What Are Badminton Shoes Made Of?

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When you’re running and jumping across the court in the middle of a badminton match, your shoes are usually the least of your worries. With a shuttlecock moving at hundreds of miles per hour, I don’t blame you. Off the court, however, you might spare a bit of curiosity towards the make and material of the shoes that allow you to move freely across the court.

Badminton shoes are typically made of synthetic knits or leather for the upper area, thermoplastic polyurethane (TPU) or polyvinyl chloride (PVC) for additional details, cushioning material for the inner sole, and non-marking gum rubber for the outer sole. These materials are meant to complement the badminton play style — durability, flexibility, and traction are necessary on the court. The sole is an especially important component, as you’ll only be allowed on the court if your soles are non-marking.

Image with text - Badminton Shoes Materials-Parts
Parts of a Badminton Shoe

Every part that makes up your badminton shoes works in tandem with the rest to ensure that your feet are supported properly. With the right shoes, you won’t have to worry about suddenly slipping or tripping during a match, which could result in a painful injury. To help you learn more about what exactly goes into making your badminton shoes, I’ll give you a rundown of components and materials (especially for the sole). Stick around till the end to hear about my recommendations for the best shoes!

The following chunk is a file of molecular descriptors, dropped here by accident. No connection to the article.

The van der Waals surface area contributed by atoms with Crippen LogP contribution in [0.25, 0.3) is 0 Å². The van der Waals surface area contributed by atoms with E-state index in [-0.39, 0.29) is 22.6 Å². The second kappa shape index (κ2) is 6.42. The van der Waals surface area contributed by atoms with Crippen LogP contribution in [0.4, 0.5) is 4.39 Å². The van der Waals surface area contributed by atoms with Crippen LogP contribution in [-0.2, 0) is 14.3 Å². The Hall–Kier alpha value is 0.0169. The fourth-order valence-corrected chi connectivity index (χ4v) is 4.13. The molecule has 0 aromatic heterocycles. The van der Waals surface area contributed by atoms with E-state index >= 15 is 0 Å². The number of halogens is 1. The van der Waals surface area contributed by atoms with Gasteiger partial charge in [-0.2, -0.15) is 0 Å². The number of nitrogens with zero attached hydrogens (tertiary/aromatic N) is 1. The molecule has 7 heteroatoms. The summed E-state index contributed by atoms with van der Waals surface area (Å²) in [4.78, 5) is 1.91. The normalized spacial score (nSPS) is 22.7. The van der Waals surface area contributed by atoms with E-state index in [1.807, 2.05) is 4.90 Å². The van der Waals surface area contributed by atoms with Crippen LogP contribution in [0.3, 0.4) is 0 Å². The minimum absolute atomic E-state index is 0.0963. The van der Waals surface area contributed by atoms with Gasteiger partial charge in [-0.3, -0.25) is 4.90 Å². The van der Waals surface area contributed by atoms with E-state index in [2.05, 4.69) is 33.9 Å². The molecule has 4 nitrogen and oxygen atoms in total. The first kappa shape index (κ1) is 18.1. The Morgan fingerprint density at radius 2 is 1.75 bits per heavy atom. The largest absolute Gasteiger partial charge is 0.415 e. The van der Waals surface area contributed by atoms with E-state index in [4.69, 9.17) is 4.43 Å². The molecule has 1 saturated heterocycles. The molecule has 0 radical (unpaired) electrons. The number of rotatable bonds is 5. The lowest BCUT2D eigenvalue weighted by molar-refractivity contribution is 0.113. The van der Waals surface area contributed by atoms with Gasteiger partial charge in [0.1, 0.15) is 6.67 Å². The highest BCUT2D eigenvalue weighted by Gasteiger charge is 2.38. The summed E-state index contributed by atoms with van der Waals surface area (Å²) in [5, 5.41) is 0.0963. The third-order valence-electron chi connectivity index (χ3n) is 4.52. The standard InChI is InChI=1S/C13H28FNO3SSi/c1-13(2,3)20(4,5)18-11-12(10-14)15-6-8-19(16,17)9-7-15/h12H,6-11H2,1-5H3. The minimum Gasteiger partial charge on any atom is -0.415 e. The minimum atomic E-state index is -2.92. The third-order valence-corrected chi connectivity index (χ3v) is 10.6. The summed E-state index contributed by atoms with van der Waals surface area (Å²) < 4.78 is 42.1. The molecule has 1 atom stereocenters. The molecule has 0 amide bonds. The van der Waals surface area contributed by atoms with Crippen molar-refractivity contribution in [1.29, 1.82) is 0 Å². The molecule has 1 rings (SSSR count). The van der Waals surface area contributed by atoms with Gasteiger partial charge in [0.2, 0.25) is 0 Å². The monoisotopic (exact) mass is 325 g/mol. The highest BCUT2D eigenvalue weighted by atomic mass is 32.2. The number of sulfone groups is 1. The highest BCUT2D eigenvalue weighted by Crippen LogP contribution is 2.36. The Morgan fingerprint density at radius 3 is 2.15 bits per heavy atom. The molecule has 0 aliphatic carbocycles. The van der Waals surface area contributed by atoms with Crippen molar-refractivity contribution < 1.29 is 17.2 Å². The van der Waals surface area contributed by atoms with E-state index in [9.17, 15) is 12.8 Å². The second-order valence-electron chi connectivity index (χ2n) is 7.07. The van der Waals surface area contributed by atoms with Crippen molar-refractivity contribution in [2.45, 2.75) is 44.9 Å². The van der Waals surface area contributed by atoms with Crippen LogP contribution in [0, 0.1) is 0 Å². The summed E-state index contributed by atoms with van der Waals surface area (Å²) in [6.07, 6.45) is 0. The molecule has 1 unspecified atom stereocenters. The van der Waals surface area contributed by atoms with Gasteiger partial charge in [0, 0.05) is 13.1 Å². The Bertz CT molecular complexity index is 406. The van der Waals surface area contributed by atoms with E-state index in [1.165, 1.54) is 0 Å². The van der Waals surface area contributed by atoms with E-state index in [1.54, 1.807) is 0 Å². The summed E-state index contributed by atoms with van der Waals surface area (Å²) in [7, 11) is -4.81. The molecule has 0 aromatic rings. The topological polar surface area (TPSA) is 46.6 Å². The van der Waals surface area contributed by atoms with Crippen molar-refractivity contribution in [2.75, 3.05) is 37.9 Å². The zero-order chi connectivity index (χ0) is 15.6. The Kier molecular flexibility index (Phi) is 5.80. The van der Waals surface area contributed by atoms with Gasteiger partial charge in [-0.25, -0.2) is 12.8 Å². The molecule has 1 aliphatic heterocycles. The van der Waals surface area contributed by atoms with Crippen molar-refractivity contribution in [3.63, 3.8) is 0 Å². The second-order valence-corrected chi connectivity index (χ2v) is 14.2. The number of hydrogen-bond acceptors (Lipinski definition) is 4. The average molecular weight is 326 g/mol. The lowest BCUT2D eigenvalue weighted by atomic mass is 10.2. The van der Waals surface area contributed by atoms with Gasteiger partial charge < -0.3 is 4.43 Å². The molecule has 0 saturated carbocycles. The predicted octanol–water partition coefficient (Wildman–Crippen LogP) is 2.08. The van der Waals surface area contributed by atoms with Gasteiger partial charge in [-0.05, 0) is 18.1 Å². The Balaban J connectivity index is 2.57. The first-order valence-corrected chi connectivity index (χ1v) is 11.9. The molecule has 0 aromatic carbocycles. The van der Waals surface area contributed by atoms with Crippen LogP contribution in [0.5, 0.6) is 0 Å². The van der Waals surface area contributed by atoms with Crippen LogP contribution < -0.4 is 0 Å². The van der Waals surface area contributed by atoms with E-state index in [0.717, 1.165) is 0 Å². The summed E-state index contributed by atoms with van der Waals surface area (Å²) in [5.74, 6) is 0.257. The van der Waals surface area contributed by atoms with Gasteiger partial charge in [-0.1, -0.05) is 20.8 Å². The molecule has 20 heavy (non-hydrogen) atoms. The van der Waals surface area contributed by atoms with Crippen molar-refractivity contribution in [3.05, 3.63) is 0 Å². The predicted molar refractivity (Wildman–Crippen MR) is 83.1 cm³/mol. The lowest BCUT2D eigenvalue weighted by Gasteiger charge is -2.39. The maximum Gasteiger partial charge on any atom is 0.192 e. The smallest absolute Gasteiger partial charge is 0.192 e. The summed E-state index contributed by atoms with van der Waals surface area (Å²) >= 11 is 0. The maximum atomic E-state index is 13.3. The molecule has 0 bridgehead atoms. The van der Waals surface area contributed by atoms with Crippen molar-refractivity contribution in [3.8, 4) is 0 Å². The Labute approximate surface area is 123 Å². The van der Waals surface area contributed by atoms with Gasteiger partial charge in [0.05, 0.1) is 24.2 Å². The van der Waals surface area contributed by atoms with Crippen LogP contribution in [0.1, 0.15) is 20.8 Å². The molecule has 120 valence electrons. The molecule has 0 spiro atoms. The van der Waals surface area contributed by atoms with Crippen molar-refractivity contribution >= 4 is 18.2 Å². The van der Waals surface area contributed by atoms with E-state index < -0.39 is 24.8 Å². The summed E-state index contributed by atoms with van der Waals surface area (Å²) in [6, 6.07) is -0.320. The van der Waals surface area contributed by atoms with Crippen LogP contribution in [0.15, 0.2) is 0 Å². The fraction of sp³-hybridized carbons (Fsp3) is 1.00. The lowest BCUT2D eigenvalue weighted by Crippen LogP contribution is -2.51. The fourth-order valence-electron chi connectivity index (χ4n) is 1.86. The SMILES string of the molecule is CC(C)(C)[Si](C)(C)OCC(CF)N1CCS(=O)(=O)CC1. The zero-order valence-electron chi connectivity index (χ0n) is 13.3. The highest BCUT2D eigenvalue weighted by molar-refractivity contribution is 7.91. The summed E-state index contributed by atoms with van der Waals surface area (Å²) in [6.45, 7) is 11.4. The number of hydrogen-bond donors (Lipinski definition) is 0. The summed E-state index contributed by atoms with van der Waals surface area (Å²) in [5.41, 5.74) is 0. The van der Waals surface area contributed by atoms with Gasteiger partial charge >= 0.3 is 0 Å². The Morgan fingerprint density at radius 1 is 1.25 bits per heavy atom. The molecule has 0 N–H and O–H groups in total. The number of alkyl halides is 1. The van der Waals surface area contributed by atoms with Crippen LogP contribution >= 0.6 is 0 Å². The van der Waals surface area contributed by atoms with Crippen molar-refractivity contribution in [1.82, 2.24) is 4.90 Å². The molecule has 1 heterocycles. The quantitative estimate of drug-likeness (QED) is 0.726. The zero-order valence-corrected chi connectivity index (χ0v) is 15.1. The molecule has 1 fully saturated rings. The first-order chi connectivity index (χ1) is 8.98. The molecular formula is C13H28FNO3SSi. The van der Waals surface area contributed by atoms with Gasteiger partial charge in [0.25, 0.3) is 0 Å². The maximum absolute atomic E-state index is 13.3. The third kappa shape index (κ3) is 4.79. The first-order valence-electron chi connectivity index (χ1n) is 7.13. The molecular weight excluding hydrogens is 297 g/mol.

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What Components Should You Look for in Badminton Shoes?

To the average person, “good” shoes are a no-brainer. All they need to have is a great style and a comfortable fit, right? Make no mistake, when it comes to selecting shoes you’ll be using in any kind of sports, there’s a lot going on under the surface that you need to account for.

There are several components to a good pair of badminton shoes — lightness, flexibility, durability, cushioning, and of course, a thin, non-marking gum rubber sole. You want your shoes to be lightweight and flexible so they help rather than hinder when you’re dashing and making sudden changes in direction. Proper cushioning will also reduce the strain on your knees and ankles from frequent jumps. The simplest way you can check for these components is by looking up product details for badminton shoes online.

Image-Lightweight and Proper Cushioning
Properties of a good pair of shoes

Aside from knowing what you should be looking for, you should also be aware of what you shouldn’t be looking for. Namely, a shoe designed for a different sport. Many first-time badminton players make the mistake of assuming that tennis shoes or running shoes can be used for badminton. First off, those two are outdoor sports. Badminton, as an indoor sport, has different needs, especially for the sole. Second, tennis and running require a different type of movement compared to badminton (e.g. tennis players mainly move horizontally while badminton players make quick horizontal, vertical, and upward moves).

If you’re interested in learning more about why you shouldn’t use tennis shoes for badminton or vice versa, consider checking out the linked articles!

What Materials are Used To Make Badminton Shoes?

Before I explain more about the materials used to make badminton shoes, let’s touch on the parts that make up a badminton shoe first. There are two main parts — the upper (the entire top part of the shoe) and the sole (the entire bottom part of the shoe). The sole can be further broken down into the insole (the part in contact with your feet), midsole (the part between the insole and outsole), and outsole (the part that makes contact with the ground).